A.J.’s Big ’80s Horrorthon #15: “From a Whisper to a Scream” (1987)
by A.J. Hakari
Bless the horror genre for continuing to crank out anthology films, even if it can’t seem to get them just right. Sure, Trick ‘r Treat was quite good, and Creepshow has a sizable fanbase (of which I’m no member), but more often than not, movies containing multiple tales of terror err on the side of underwhelming. A best-case scenario has maybe one really cool vignette, with the others holding various ranks of blah. From a Whisper to a Scream (also known as The Offspring) holds such a distinction, with a selection of mainly forgettable stories that still aren’t as limp-wristed as director Jeff Burr’s attempts to tie them all together.
As our picture begins, the town of Oldfield, Tennessee is at last executing Katherine White (Martine Beswick) for a decades-long murder spree. But she’s not the only product of Oldfield to develop a taste for blood, as her uncle Julian (Vincent Price), the local librarian, relates to a reporter (Susan Tyrrell) in four anecdotes from the town’s horrible past. The first features a mild-mannered loser (Clu Gulager) whose obsession with a co-worker persists even after he strangles her to death. After that, we see a crook on the run (Terry Kiser) who stumbles on a hermit (Harry Caesar) who may have the secret to immortality. Third at bat is the tragic tale of a glass eater (Ron Brooks) trapped in a supernatural carnival act, while the fourth story closes us out with kids exacting violent vengeance on a unit of soldiers in the Civil War.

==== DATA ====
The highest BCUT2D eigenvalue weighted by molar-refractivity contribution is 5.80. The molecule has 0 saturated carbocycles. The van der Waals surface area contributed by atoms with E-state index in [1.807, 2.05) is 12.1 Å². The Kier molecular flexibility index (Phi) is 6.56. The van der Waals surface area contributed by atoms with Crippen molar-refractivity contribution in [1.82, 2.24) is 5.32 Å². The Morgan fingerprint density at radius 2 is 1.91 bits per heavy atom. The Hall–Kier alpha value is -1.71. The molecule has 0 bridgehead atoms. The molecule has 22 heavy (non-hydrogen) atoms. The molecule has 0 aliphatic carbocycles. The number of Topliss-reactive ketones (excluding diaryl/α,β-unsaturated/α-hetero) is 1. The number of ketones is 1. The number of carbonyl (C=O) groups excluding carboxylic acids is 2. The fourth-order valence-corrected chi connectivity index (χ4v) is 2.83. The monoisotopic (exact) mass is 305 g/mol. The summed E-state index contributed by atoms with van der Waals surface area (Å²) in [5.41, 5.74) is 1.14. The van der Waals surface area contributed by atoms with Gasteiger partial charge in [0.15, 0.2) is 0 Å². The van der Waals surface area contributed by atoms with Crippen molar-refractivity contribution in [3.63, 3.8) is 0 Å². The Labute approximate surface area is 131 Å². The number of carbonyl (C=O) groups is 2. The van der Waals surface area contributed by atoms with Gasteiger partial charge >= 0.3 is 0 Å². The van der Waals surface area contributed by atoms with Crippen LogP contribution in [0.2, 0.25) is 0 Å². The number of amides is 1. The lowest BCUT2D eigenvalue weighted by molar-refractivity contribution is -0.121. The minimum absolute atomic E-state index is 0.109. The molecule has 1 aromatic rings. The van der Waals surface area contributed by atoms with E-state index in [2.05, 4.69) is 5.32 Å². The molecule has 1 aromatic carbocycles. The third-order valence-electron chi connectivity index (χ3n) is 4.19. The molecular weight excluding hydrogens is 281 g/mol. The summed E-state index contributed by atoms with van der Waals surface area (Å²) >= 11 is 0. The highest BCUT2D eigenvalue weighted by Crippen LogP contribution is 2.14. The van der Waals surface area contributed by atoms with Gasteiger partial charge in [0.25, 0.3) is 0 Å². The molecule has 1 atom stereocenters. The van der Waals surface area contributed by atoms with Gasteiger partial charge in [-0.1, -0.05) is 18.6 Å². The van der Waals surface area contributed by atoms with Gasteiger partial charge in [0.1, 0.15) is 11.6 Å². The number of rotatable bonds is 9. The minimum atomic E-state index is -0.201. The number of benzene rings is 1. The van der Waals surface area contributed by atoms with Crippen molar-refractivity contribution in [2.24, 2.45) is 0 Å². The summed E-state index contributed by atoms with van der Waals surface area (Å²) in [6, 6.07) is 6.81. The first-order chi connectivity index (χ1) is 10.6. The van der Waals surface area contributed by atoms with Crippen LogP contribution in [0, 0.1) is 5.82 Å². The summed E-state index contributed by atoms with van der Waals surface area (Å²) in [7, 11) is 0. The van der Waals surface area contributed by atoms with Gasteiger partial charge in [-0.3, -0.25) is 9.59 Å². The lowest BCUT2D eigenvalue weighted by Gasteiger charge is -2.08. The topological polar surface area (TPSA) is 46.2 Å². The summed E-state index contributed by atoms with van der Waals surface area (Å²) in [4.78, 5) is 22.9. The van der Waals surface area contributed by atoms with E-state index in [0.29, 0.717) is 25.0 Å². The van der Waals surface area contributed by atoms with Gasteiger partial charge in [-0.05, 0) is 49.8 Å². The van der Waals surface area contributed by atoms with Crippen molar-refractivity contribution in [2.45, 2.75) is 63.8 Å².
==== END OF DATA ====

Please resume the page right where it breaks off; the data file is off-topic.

On their own, the segments of From a Whisper to a Scream aren’t by any means awful. They basically share the same nondescript routine of steadily ramping up the grotesque imagery until arriving at twists that won’t win them any originality awards. The acting is alright, the cinematography is okay (if a little too muddy at times), and the scares are all very boilerplate. The segment with the thug and the voodoo man is easily the best, boasting the better performances and most deliciously ironic denouement of the whole lot. They’re all passable, but Burr (who helped kneecap the Pumpkinhead franchise with Blood Wings) is unusually insistent on using the idea that Oldfield itself is the real villain to connect the shorts. It’s a poorly-executed concept that never comes to fruition, even worse off than The House That Dripped Blood trying to make us scared of a mansion that barely figured into any of its own stories.
Save for underutilizing the great Vincent Price to an almost shameful degree, From a Whisper to a Scream is guilty of no crimes against cinema. It comes in, trots out the odd mutilated corpse and fetus monster, then allows all parties involved to move onto better (and worse) phases of their respective careers. From a Whisper to a Scream is bearable, but for something that’s upstaged by Creepshow 2, you know it could’ve tried harder.